The State contends that the 13-year sentence was not "based on the two robbery *884 convictions" but on the burglary conviction, but on this record the conclusion is inescapable that the sentencing judge on March 23, 1972, took into consideration "the totality" of appellant's prior convictions, including the two 10-year robbery sentences later invalidated; that in referring to the 1964 burglary in his remarks at the conclusion of the evidence at the 27.26 hearing the judge was referring to the basis upon which the information under the Habitual Criminal Act was filed and not to the basis for the sentence, and that the reference to the burglary in the findings of fact was intended to convey the idea that the previous burglary conviction in and of itself would have been a sufficient "prior conviction" to justify the 13-year sentence, without regard to the two robbery convictions. The latter, of course, is not the question. The pertinent question is whether the sentence was predicated on misinformation; whether the sentence might have been different if the sentencing judge had known that at least two of appellant's previous convictions had been illegally obtained.

We cannot on this appeal entertain the State's contention that under Ashe v. Swenson, 397 U.S. 436, 90 S. Ct. 1189, 25 L. Ed. 2d 469 (1970), Judge Nangle erred in his ruling of November 21, 1973, setting aside the 10-year sentences, for we cannot here try that collateral matter and we must presume right action in that case.

Nor can we credit the State's argument that it would be futile to remand the case for resentencing because the trial judge will pronounce the same sentence on remand. A sentence passed on the basis of a materially false foundation lacks due process of law and entitles the defendant to a reconsideration of the question of punishment in the light of the true facts, regardless of the eventual outcome.

The court of appeals then vacated the 13-year sentence and remanded for resentencing.

Respondent contends in this court that the foregoing opinion is contrary to the interpretation placed upon Tucker by the United States court of appeals, eighth circuit, in Peterson v. United States, Ryan v. United States, and United States v. Belle, supra.

In Ryan the prior convictions which Ryan asserted to be invalid had not been held invalid. In Peterson the allegedly invalid prior state convictions had previously been upheld as constitutionally valid. In Belle one of the five previous convictions had been reversed prior to the sentencing about which Belle was complaining. During the sentencing proceedings the judge asked Belle if it wasn't correct that he had at least four adult convictions and Belle responded affirmatively and did not mention that a fifth conviction, a Dyer Act violation, had been reversed.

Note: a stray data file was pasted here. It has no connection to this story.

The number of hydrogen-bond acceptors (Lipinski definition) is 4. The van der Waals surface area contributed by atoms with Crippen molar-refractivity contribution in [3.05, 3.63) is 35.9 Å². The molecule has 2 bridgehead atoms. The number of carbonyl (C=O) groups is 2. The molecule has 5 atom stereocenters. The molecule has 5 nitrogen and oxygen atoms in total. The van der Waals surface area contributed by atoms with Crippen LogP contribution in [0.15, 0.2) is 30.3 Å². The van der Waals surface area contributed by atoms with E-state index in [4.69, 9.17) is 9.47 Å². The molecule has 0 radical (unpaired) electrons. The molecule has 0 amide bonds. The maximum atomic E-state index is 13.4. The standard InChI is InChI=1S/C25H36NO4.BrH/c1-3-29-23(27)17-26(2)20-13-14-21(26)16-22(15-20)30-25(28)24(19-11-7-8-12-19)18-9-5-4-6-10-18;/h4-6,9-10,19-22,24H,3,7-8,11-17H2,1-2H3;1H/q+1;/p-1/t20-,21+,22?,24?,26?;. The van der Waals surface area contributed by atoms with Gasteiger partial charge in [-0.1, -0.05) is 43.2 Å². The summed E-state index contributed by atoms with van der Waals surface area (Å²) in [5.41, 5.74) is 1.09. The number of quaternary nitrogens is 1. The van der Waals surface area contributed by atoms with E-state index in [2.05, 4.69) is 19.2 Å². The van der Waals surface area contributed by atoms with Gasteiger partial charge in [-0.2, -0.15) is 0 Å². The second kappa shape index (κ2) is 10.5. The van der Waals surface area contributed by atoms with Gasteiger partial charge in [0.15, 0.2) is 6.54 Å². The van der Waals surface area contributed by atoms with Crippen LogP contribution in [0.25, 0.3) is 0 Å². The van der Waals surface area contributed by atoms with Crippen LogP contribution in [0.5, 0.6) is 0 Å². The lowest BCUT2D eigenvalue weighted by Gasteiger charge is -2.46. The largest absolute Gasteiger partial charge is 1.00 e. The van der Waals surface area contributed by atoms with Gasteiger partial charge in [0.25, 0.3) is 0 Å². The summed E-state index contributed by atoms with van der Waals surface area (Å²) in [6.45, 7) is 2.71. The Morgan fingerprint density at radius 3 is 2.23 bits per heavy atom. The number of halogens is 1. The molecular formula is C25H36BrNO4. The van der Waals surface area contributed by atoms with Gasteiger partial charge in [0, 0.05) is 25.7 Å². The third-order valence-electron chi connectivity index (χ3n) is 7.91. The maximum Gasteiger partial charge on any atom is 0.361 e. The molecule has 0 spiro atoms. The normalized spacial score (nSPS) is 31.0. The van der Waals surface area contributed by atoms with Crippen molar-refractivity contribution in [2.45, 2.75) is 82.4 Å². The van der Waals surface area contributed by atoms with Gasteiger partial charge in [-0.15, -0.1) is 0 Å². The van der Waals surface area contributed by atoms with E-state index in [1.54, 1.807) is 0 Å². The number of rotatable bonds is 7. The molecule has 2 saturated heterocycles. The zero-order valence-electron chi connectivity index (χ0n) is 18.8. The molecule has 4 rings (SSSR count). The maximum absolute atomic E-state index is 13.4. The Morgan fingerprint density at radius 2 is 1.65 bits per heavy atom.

In each of these three cases the sentencing judge heard the postconviction motions and in overruling the motions stated unequivocally that the sentence he imposed was without regard to the prior convictions and that he would have imposed the same sentence regardless of the allegedly invalid convictions. The United States court of appeals concluded that the prior convictions did not enhance the sentences and therefore affirmed the trial court's denial of the postconviction motions.

In Taylor v. United States, 472 F.2d 1178 (8th Cir. 1973), the petitioner had been sentenced to three concurrent 20-year terms in 1967 as a subsequent narcotics offender. At the time the court imposed those sentences, the court was aware of the fact that in 1948 Taylor had been convicted and sentenced to a two-year term for acquiring and possessing marihuana cigarettes without paying the transfer tax. In 1949 Taylor was convicted of unlawful possession of heroin. Sentence was deferred from time to time and eventually Taylor was discharged without imposition of sentence. The eighth circuit held the 1949 conviction valid but held the 1948 conviction invalid for the reasons stated in its opinion at 1179[2]. In speaking about the three 20-year sentences, which were the subject of the Taylor case, the court stated at 1180:

*885 "Notwithstanding that the district court has reasoned that the sentence here is within the permissible range of sentences for first and second offenders, we think compliance with the true intent and meaning of Tucker, as well as Leary [Leary v. United States, 395 U.S. 6, 89 S. Ct. 1532, 23 L. Ed. 2d 57 (1969) and Covington [United States v. Covington, 395 U.S. 57, 89 S. Ct. 1559, 23 L. Ed. 2d 94 (1969)], requires that petitioner be resentenced. Although two of the three counts under Section 4705(a) were well within the statutory limits for second or subsequent offenses (ten to forty years), we deem it significant with respect to the third count that a second offender may receive five to twenty years while a third offender receives ten to forty years. Thus, even though appellant received a moderate sentence for a third offender, he received the maximum for a second offender on that count. See 26 U.S.C. sec. 7237(a).